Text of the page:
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Restaurants Struggle to Keep Steady Number of Employees; Workers Finding Alternative Careers Outside of the Service Industry

By Nathan Ham

The restaurant industry in the High Country has faced many different layers of problems since the COVID-19 pandemic began about 18 months ago. Many have suffered from having to close dining rooms (some of which have yet to reopen), food shortages and most recently alcohol shortages from ABC Stores throughout the area. Employee shortages, however, have been the longest-lasting and hardest hitting to date. 

Many restaurants have taken to social media hoping to lure interested workers to come and help fill several openings, ranging anywhere from cooking and cleaning to hostesses and waitstaff. 

Statistically, Watauga County’s unemployment rate has dropped from its peak of 13.9% in May of 2020 to 4% at the end of June of this year, according to the United States Bureau of Labor Statistics. Currently, the labor force for Watauga County is listed at 27,181 with 26,197 currently listed as employed. However, many of those that have returned to the workforce did not return to the restaurant industry. 

“The pandemic has certainly impacted this need. People are concerned about their own health and the health of their families and may be concerned about putting themselves at risk,” said Rebecca Bloomquist, the Communications and Business Services Coordinator for the High Country Workforce Development Board.  

For fast-food workers, cooks and waitstaff, wages are typically much closer to the minimum wage threshold of $7.25 an hour in North Carolina. For waitresses, an employer is required to pay at least $2.13 an hour as long as each tipped employee receives enough money in tips to make up the difference between the wages paid and the state’s minimum wage. Employers are required to pay more than the $2.13 hourly cash wage if the tipped employee does not earn at least the minimum wage.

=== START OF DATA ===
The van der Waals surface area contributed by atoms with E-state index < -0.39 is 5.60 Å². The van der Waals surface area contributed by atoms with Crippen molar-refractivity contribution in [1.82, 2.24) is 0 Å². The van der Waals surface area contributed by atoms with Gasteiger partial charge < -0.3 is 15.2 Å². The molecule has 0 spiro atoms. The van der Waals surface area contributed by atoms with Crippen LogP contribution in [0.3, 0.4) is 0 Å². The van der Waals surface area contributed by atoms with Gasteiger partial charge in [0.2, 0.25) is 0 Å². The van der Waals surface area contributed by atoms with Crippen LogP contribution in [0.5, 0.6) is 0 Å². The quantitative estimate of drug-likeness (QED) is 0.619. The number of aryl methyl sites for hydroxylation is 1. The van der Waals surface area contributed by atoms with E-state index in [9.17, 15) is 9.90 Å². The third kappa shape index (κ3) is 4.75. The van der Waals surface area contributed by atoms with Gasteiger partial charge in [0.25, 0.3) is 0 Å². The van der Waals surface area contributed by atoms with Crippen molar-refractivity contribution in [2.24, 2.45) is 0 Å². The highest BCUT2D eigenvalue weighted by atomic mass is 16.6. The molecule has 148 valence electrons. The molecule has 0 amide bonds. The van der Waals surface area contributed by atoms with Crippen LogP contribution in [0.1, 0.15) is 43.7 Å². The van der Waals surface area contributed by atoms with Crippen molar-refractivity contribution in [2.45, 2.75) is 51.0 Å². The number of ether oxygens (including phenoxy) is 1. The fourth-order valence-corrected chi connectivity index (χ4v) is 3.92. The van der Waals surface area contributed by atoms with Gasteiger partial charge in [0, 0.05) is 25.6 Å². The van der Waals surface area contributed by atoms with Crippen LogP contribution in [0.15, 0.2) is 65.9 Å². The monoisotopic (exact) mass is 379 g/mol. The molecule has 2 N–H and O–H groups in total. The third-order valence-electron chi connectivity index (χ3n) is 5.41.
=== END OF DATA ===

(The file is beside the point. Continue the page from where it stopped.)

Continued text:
Other industries in the area have been the beneficiaries of some leaving the restaurant and service industry in general. Parkdale Mills in Mountain City, roughly a 30-minute drive from Boone, has been filling positions that offer a starting pay of $15.50 up to as much as $23 an hour. American Emergency Vehicles (AEV) in Jefferson, GE Aviation in West Jefferson and Carroll Companies, Inc. in Boone, jobs that require limited interaction with the general public, have all filled job openings that had been advertised online and through virtual job fairs. 

Unemployment benefits have helped those that have lost a job or do not feel comfortable working in the general public, whether it be their own health concerns or the concerns for the health of family members. The additional $300 of unemployment assistance from the federal government is expected to end on September 5.